Insatiable

I rarely describe anything as difficult to put down, but this book surprised me. Light and easy to read, Gael Greene’s memoirs about food and sex (plus everything in between) engage the reader in a way that interests, amuses, and ultimately fascinates. With the expertise of a top food connoisseur, she leads readers inside a world unfamiliar to most middle-class consumers. The book is quite thick, but its short chapters keep egging you to read on, read on. Although it proved addictive at first, eventually the excitement tapered off with the realization that it’s the same formula again and again: mind-blowing gourmet food, lusty affairs…repetitive, but irresistible all the same.

Peppered with recipes from Gael (inimitable unless you own an oven), Insatiable excites the palate with barely cooked fillets, generously buttered scallops, and melt-in-your-mouth desserts. Quenelles de brochet, poulet au vinaigre…half the time I couldn’t pronounce—let alone decipher—their names. Uninitiated as I was (not knowing a sorbet from a sherbet), I found myself mostly just wondering what dishes looked like, before even imagining how they tasted. I was more curious than hungry (although one night I did dream of food). The most interesting essays are the ones on Gael’s own life, brief attempts to chart the plot of her tumultuous love life. Character profiles also figure in the book, as Gael introduces a parade of famous chefs, critics, and actors. I particularly enjoyed “meeting” Le Cirque owner Sirio Maccioni. What I didn’t appreciate were Gael’s periodic updates on the New York gastronomic scene, an entire decade’s worth of history on which new bistros sprung up, which restaurants closed, and which were on their way to earning three Michelin stars. To the outsider, these appear little more than blind name- and place-dropping. I skimmed as quickly as I could.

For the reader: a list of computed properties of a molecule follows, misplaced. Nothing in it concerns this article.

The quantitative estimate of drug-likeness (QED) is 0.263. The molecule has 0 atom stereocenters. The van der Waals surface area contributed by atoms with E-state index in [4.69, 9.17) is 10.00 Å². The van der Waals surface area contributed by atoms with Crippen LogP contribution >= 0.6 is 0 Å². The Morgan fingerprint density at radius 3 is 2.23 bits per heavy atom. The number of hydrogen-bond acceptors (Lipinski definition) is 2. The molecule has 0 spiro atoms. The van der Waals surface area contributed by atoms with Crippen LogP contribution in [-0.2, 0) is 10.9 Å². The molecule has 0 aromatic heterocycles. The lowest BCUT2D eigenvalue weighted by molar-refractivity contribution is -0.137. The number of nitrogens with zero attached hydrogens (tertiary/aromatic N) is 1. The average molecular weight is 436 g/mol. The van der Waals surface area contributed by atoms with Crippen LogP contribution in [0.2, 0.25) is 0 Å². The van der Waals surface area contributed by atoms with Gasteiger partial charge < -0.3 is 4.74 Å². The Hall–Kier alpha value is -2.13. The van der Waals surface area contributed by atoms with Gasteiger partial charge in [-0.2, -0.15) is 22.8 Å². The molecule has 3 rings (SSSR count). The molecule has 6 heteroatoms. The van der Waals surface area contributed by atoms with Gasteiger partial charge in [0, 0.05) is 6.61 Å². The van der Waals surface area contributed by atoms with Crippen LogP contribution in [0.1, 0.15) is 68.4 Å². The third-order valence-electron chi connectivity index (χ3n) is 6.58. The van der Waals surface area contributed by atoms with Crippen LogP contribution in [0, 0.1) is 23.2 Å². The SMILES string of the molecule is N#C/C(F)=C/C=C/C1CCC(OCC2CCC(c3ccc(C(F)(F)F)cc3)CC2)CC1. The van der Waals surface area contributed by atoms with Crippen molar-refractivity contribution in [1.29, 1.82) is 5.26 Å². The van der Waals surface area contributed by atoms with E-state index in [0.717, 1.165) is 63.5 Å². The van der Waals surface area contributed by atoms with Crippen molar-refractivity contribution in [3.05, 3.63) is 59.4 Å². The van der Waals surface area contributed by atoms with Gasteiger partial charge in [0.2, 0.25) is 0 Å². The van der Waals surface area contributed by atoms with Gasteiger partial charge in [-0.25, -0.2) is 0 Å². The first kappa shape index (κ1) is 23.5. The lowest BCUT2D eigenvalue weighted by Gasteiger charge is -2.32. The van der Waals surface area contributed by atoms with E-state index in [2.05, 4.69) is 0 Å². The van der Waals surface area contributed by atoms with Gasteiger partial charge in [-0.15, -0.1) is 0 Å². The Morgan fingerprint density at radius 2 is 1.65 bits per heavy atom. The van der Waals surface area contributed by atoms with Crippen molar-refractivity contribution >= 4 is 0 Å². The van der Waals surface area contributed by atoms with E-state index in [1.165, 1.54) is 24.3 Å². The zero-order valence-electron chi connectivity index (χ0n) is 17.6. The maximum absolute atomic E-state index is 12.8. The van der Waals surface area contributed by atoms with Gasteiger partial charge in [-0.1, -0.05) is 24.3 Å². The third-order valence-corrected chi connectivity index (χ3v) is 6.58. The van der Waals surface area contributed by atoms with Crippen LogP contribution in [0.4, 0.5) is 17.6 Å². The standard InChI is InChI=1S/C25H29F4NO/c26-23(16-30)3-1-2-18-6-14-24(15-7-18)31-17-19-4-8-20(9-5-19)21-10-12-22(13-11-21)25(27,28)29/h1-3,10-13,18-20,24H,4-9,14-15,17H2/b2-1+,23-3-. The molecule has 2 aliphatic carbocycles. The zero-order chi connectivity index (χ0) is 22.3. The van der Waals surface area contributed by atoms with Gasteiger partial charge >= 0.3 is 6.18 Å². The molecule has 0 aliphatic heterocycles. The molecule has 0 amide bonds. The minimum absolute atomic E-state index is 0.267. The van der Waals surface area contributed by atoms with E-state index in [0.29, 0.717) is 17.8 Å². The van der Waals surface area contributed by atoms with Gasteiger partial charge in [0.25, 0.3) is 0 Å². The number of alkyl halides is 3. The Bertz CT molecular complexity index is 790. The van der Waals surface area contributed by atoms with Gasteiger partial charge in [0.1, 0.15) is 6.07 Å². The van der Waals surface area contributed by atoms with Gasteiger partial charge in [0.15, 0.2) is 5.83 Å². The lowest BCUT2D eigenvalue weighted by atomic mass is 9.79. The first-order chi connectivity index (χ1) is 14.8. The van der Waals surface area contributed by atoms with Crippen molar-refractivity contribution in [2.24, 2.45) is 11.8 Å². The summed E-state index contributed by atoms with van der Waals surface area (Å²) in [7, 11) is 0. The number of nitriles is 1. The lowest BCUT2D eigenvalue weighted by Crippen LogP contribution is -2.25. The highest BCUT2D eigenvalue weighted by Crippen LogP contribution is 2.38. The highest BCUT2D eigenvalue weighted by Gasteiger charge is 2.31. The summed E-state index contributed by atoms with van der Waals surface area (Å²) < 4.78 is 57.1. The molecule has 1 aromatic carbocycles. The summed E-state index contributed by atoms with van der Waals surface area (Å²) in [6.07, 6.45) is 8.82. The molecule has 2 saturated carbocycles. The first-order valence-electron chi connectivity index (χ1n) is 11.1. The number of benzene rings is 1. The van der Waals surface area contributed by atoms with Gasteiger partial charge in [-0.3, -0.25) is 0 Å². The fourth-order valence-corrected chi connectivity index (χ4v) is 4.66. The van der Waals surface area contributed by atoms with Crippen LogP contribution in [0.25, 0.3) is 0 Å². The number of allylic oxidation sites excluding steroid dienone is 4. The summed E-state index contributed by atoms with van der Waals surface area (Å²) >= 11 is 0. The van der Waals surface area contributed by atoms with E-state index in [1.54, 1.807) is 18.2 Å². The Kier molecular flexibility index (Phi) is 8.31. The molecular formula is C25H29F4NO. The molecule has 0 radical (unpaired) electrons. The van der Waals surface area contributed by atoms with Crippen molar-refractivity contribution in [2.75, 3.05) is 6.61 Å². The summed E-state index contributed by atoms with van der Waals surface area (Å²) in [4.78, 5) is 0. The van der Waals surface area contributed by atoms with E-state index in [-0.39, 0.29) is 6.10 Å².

In this book, Gael Greene compiles sweeping stories of her fast-paced life, revelatory confessions of a much older woman. Readers are hooked on this vicarious experience of a decadent lifestyle. The author maintains that there are more important things besides food and sex, but, as she herself puts it, she just can’t help herself. Insatiable is a fun read, a pleasure for the senses, but—while it is peppered with a little poignancy—it’s not something I would savor for a long time. Read it with the same motto Gael used for her marriage—“for as long as it’s wonderful.”

My first gastrointestinal disease. My first alcohol-based cure. What could Detroit possibly offer me after moments like these [in France]?

What was happening to us? We’d promised to be children together forever, loving, spontaneous. How had we gotten so stodgy?

…Don did understand that I needed to wake slowly and would bring me goodies and deep dark espresso with the Times Book Review on the wicker bed tray even till the end. No wonder I was confused. In all the years since, I’ve been waiting for the man who understands my need for breakfast in bed.

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